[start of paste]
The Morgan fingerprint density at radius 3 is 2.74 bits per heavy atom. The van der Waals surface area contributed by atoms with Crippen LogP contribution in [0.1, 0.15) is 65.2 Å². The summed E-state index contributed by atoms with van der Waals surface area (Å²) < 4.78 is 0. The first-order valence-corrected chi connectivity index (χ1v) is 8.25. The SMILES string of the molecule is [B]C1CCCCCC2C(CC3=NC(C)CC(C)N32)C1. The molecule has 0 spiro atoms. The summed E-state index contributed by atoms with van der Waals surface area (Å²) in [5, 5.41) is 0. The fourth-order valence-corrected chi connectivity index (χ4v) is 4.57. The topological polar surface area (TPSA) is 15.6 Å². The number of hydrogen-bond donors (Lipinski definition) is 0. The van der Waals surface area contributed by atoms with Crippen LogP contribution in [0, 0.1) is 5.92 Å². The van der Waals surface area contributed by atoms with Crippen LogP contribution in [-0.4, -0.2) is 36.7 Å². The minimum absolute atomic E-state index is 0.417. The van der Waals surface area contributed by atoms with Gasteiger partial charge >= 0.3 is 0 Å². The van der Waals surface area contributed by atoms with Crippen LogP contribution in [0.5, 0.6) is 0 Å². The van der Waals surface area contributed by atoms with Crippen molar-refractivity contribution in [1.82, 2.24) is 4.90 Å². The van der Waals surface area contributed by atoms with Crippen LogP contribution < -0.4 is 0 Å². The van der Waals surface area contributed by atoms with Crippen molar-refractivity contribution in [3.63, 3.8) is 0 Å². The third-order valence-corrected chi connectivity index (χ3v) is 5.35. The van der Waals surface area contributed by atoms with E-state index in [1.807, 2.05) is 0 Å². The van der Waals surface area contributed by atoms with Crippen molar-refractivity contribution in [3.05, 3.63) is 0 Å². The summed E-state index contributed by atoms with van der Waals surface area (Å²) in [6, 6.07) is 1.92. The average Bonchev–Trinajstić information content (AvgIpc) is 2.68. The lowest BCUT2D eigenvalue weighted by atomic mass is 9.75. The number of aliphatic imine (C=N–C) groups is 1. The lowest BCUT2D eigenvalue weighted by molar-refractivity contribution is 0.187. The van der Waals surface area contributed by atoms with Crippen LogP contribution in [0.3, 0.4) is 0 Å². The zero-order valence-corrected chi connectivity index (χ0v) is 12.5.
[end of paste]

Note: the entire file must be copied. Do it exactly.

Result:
The Morgan fingerprint density at radius 3 is 2.74 bits per heavy atom. The van der Waals surface area contributed by atoms with Crippen LogP contribution in [0.1, 0.15) is 65.2 Å². The summed E-state index contributed by atoms with van der Waals surface area (Å²) < 4.78 is 0. The first-order valence-corrected chi connectivity index (χ1v) is 8.25. The SMILES string of the molecule is [B]C1CCCCCC2C(CC3=NC(C)CC(C)N32)C1. The molecule has 0 spiro atoms. The summed E-state index contributed by atoms with van der Waals surface area (Å²) in [5, 5.41) is 0. The fourth-order valence-corrected chi connectivity index (χ4v) is 4.57. The topological polar surface area (TPSA) is 15.6 Å². The number of hydrogen-bond donors (Lipinski definition) is 0. The van der Waals surface area contributed by atoms with Crippen LogP contribution in [0, 0.1) is 5.92 Å². The van der Waals surface area contributed by atoms with Crippen LogP contribution in [-0.4, -0.2) is 36.7 Å². The minimum absolute atomic E-state index is 0.417. The van der Waals surface area contributed by atoms with Gasteiger partial charge >= 0.3 is 0 Å². The van der Waals surface area contributed by atoms with Crippen LogP contribution in [0.5, 0.6) is 0 Å². The van der Waals surface area contributed by atoms with Crippen molar-refractivity contribution in [1.82, 2.24) is 4.90 Å². The van der Waals surface area contributed by atoms with Crippen LogP contribution < -0.4 is 0 Å². The van der Waals surface area contributed by atoms with Crippen molar-refractivity contribution in [3.63, 3.8) is 0 Å². The third-order valence-corrected chi connectivity index (χ3v) is 5.35. The van der Waals surface area contributed by atoms with E-state index in [1.807, 2.05) is 0 Å². The van der Waals surface area contributed by atoms with Crippen molar-refractivity contribution in [3.05, 3.63) is 0 Å². The summed E-state index contributed by atoms with van der Waals surface area (Å²) in [6, 6.07) is 1.92. The average Bonchev–Trinajstić information content (AvgIpc) is 2.68. The lowest BCUT2D eigenvalue weighted by atomic mass is 9.75. The number of aliphatic imine (C=N–C) groups is 1. The lowest BCUT2D eigenvalue weighted by molar-refractivity contribution is 0.187. The van der Waals surface area contributed by atoms with Crippen LogP contribution in [0.3, 0.4) is 0 Å². The zero-order valence-corrected chi connectivity index (χ0v) is 12.5.